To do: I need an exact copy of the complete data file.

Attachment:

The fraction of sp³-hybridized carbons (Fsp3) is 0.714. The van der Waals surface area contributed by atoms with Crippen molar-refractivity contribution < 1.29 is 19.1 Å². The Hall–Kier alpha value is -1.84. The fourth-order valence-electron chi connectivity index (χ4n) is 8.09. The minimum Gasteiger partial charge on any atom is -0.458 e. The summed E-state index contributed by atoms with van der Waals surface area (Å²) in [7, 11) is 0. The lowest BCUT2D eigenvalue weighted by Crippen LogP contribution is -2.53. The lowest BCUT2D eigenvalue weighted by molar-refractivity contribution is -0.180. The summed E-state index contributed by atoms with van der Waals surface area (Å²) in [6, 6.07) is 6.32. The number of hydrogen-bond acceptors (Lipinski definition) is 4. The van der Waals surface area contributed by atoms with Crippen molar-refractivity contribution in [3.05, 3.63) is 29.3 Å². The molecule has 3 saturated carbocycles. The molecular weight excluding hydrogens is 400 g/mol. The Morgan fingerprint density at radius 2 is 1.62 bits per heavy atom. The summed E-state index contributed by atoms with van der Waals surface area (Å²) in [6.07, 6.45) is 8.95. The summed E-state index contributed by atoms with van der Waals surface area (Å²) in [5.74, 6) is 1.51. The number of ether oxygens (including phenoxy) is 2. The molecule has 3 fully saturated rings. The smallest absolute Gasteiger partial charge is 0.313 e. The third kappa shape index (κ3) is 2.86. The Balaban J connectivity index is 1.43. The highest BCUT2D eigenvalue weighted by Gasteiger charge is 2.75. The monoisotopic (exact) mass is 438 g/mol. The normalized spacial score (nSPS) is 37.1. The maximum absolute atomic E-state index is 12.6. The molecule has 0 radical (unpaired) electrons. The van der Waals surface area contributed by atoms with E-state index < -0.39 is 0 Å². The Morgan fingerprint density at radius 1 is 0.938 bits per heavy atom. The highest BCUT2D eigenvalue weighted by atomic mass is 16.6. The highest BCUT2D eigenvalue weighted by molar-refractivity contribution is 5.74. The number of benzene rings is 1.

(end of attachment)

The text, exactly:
The fraction of sp³-hybridized carbons (Fsp3) is 0.714. The van der Waals surface area contributed by atoms with Crippen molar-refractivity contribution < 1.29 is 19.1 Å². The Hall–Kier alpha value is -1.84. The fourth-order valence-electron chi connectivity index (χ4n) is 8.09. The minimum Gasteiger partial charge on any atom is -0.458 e. The summed E-state index contributed by atoms with van der Waals surface area (Å²) in [7, 11) is 0. The lowest BCUT2D eigenvalue weighted by Crippen LogP contribution is -2.53. The lowest BCUT2D eigenvalue weighted by molar-refractivity contribution is -0.180. The summed E-state index contributed by atoms with van der Waals surface area (Å²) in [6, 6.07) is 6.32. The number of hydrogen-bond acceptors (Lipinski definition) is 4. The van der Waals surface area contributed by atoms with Crippen molar-refractivity contribution in [3.05, 3.63) is 29.3 Å². The molecule has 3 saturated carbocycles. The molecular weight excluding hydrogens is 400 g/mol. The Morgan fingerprint density at radius 2 is 1.62 bits per heavy atom. The summed E-state index contributed by atoms with van der Waals surface area (Å²) in [6.07, 6.45) is 8.95. The summed E-state index contributed by atoms with van der Waals surface area (Å²) in [5.74, 6) is 1.51. The number of ether oxygens (including phenoxy) is 2. The molecule has 3 fully saturated rings. The smallest absolute Gasteiger partial charge is 0.313 e. The third kappa shape index (κ3) is 2.86. The Balaban J connectivity index is 1.43. The highest BCUT2D eigenvalue weighted by Gasteiger charge is 2.75. The monoisotopic (exact) mass is 438 g/mol. The normalized spacial score (nSPS) is 37.1. The maximum absolute atomic E-state index is 12.6. The molecule has 0 radical (unpaired) electrons. The van der Waals surface area contributed by atoms with E-state index < -0.39 is 0 Å². The Morgan fingerprint density at radius 1 is 0.938 bits per heavy atom. The highest BCUT2D eigenvalue weighted by atomic mass is 16.6. The highest BCUT2D eigenvalue weighted by molar-refractivity contribution is 5.74. The number of benzene rings is 1.